Common Key Mistakes in Hybrid Work and How to Avoid Them

Erica Dhawan
4 min readSep 6, 2022

I’ll never forget a meeting I once had with, Michelle, a senior executive at a large company. It took five emails, two follow-ups, and one confirmation call with her assistant to find a time that fit her calendar. I showed up at the appointed time. Nearly ten minutes later, Michelle walked into the room, greeted me, and immediately said, “You picked the worst time for this meeting. I have a big presentation I have to give later today.” I offered to reschedule, but instead Michelle asked her colleague to come in and take her place in the meeting while she stayed there prepping for her next meeting on her phone.

The whole situation was bizarre. I felt more disrespected by Michelle sitting in the room on her phone than I would have if she had just excused herself and allowed her colleague to take the meeting. I couldn’t help but be reminded of Jim, the great employee I had once almost lost. That feeling of being undervalued and disrespected stays with you. Why would I ever recommend Michelle to anyone in my own network? Who knows how many great opportunities she’s lost over the years as a result of treating others so poorly?

Moreover, in the hybrid world, it sometimes seems like we have too many options and an equal number of opportunities for potential disaster. When should we email, and when is it better to text? When is a phone call expected? How long should we wait before replying to a message? What’s the right time frame for digital thank-yous or apologies?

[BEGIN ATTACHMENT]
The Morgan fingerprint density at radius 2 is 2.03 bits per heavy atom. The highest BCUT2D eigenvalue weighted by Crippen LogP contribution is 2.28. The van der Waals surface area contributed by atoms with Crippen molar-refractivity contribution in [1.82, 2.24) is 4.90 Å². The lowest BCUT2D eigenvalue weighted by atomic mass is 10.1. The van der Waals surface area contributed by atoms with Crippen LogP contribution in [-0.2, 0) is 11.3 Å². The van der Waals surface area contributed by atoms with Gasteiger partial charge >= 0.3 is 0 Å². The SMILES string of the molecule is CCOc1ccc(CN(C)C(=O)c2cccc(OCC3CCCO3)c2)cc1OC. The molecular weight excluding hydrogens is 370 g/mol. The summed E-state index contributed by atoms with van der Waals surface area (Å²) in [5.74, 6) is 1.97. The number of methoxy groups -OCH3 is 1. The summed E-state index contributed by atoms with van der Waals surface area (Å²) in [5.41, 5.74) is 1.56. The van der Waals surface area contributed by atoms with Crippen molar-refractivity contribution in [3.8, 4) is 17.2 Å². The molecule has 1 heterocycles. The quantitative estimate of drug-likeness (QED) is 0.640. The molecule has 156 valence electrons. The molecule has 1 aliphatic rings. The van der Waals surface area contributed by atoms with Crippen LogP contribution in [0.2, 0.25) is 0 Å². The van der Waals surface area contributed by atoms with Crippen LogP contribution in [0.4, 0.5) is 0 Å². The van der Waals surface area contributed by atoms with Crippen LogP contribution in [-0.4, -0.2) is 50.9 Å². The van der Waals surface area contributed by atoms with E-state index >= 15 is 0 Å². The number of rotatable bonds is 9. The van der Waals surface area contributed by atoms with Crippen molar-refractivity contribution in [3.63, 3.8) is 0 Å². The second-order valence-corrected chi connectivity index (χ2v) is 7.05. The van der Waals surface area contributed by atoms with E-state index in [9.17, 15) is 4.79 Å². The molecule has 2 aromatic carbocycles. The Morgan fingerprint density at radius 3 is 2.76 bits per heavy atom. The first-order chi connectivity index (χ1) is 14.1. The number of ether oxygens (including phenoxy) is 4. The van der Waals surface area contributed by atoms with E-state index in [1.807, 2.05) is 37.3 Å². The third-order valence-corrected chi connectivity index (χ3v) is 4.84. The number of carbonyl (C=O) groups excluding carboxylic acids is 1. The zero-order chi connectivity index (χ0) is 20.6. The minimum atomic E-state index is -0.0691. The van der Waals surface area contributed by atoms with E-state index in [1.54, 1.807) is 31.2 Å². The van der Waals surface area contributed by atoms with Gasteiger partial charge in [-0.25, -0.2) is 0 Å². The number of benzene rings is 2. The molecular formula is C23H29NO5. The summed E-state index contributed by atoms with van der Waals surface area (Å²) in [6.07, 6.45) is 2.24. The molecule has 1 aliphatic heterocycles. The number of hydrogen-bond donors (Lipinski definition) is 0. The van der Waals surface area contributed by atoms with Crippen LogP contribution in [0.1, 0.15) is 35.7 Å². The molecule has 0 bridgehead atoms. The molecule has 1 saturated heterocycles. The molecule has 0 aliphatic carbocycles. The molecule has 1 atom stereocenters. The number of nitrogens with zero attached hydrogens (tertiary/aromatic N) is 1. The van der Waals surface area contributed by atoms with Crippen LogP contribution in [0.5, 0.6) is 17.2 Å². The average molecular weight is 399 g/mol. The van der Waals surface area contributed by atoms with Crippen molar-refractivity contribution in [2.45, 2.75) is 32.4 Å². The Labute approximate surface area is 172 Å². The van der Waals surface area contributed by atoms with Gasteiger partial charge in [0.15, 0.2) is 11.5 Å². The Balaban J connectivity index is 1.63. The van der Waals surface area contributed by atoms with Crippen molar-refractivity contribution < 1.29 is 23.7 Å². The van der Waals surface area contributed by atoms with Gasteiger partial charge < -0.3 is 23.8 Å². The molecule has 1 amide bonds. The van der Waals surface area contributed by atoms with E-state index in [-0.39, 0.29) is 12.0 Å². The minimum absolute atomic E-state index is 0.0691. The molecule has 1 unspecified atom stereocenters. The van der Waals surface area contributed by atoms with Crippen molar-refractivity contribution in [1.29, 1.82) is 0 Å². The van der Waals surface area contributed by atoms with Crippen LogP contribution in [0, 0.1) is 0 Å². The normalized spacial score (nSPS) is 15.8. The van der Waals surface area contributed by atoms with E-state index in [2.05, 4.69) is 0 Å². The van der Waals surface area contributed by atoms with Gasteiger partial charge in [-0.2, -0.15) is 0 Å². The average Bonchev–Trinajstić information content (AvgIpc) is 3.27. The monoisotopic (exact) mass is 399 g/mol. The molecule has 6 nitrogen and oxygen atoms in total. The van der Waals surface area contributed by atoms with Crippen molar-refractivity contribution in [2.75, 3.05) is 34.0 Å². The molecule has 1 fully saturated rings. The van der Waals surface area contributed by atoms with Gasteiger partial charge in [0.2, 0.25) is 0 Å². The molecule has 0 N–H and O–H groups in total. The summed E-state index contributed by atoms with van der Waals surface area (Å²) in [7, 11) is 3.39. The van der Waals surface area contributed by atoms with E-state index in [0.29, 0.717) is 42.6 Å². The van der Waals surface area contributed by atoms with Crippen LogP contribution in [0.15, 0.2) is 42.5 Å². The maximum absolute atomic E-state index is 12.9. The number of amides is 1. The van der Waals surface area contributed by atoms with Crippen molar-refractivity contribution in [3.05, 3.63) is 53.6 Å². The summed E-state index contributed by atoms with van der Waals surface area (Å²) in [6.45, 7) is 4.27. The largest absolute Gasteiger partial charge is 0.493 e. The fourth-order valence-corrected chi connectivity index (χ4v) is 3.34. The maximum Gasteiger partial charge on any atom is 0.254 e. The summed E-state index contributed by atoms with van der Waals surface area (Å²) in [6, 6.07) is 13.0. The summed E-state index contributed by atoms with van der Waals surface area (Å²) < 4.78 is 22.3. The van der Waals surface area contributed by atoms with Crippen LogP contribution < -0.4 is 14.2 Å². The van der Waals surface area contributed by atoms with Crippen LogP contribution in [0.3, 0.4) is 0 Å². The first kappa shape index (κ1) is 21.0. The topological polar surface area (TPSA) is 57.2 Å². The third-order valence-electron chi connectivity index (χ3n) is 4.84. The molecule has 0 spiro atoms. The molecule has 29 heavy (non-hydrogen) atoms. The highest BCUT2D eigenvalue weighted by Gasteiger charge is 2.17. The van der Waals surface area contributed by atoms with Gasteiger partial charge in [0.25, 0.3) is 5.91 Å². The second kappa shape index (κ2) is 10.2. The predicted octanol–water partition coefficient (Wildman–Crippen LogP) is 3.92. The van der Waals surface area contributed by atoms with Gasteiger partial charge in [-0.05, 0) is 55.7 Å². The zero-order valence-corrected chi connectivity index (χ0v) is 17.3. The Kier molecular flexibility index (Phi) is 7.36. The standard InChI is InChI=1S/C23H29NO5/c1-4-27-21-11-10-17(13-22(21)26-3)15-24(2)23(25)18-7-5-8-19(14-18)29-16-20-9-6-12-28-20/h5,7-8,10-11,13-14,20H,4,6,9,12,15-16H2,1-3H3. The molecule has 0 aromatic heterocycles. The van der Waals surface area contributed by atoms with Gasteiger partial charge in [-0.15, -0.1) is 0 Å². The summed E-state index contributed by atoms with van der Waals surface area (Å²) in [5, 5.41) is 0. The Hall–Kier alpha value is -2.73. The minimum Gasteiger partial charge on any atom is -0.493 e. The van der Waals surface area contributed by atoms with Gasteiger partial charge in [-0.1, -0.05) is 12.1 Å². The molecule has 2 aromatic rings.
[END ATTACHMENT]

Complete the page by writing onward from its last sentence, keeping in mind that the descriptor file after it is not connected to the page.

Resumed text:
Too soon and we risk seeming slipshod or insincere; too late and we risk coming across as unfeeling. Do digital thank-yous and apologies carry as much weight and import as those delivered in person or by phone? Today, it’s no longer safe to assume that someone “gets what we mean.” That also includes whether they feel we are valuing them visibly or not.

With that being said, I want to tell you the four common behaviors that dilute feelings of being valued — and eventually negatively impact our work — in a hybrid workplace.

  1. Being in a rush. We’re all busy! That doesn’t give you a license to send messages without proofreading, speed through a video call so you can get to the next one, or fail to check in with your team about progress, concerns, or even just their day. Slowing…

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Erica Dhawan

Keynote Speaker on 21st Century Teamwork and Innovation. Author, GET BIG THINGS DONE and DIGITAL BODY LANGUAGE (ORDER HERE: http://bit.ly/3avbJkg)